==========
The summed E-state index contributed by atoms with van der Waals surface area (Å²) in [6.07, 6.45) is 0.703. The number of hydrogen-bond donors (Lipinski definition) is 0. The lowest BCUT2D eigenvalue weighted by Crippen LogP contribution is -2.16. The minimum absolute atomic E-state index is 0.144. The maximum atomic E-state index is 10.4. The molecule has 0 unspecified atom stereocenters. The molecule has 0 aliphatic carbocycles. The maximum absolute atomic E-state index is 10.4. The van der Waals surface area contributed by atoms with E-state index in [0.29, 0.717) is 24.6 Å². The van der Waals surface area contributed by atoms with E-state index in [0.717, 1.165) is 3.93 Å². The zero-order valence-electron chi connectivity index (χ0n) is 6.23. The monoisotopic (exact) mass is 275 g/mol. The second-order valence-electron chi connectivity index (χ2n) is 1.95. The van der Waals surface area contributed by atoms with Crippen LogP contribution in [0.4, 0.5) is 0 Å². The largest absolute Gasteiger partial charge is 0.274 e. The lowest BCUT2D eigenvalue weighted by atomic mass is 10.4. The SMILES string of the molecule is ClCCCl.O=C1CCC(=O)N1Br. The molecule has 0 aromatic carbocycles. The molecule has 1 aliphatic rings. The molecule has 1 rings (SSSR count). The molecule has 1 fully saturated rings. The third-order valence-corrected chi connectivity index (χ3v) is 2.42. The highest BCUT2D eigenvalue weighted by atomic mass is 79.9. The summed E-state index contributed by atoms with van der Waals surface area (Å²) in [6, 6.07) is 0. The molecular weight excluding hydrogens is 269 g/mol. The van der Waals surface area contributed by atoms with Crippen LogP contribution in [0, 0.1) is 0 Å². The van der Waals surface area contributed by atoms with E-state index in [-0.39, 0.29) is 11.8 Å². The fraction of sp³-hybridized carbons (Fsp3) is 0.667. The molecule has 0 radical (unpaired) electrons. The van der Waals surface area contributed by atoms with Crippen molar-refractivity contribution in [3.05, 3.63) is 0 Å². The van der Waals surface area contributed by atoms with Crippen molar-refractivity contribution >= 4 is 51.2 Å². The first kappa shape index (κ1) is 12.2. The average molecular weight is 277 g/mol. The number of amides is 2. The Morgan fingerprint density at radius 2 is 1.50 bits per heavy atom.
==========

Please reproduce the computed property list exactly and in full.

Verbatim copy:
The summed E-state index contributed by atoms with van der Waals surface area (Å²) in [6.07, 6.45) is 0.703. The number of hydrogen-bond donors (Lipinski definition) is 0. The lowest BCUT2D eigenvalue weighted by Crippen LogP contribution is -2.16. The minimum absolute atomic E-state index is 0.144. The maximum atomic E-state index is 10.4. The molecule has 0 unspecified atom stereocenters. The molecule has 0 aliphatic carbocycles. The maximum absolute atomic E-state index is 10.4. The van der Waals surface area contributed by atoms with E-state index in [0.29, 0.717) is 24.6 Å². The van der Waals surface area contributed by atoms with E-state index in [0.717, 1.165) is 3.93 Å². The zero-order valence-electron chi connectivity index (χ0n) is 6.23. The monoisotopic (exact) mass is 275 g/mol. The second-order valence-electron chi connectivity index (χ2n) is 1.95. The van der Waals surface area contributed by atoms with Crippen LogP contribution in [0.4, 0.5) is 0 Å². The largest absolute Gasteiger partial charge is 0.274 e. The lowest BCUT2D eigenvalue weighted by atomic mass is 10.4. The SMILES string of the molecule is ClCCCl.O=C1CCC(=O)N1Br. The molecule has 0 aromatic carbocycles. The molecule has 1 aliphatic rings. The molecule has 1 rings (SSSR count). The molecule has 1 fully saturated rings. The third-order valence-corrected chi connectivity index (χ3v) is 2.42. The highest BCUT2D eigenvalue weighted by atomic mass is 79.9. The summed E-state index contributed by atoms with van der Waals surface area (Å²) in [6, 6.07) is 0. The molecular weight excluding hydrogens is 269 g/mol. The van der Waals surface area contributed by atoms with Crippen LogP contribution in [0, 0.1) is 0 Å². The van der Waals surface area contributed by atoms with E-state index in [-0.39, 0.29) is 11.8 Å². The fraction of sp³-hybridized carbons (Fsp3) is 0.667. The molecule has 0 radical (unpaired) electrons. The van der Waals surface area contributed by atoms with Crippen molar-refractivity contribution in [3.05, 3.63) is 0 Å². The van der Waals surface area contributed by atoms with Crippen molar-refractivity contribution >= 4 is 51.2 Å². The first kappa shape index (κ1) is 12.2. The average molecular weight is 277 g/mol. The number of amides is 2. The Morgan fingerprint density at radius 2 is 1.50 bits per heavy atom.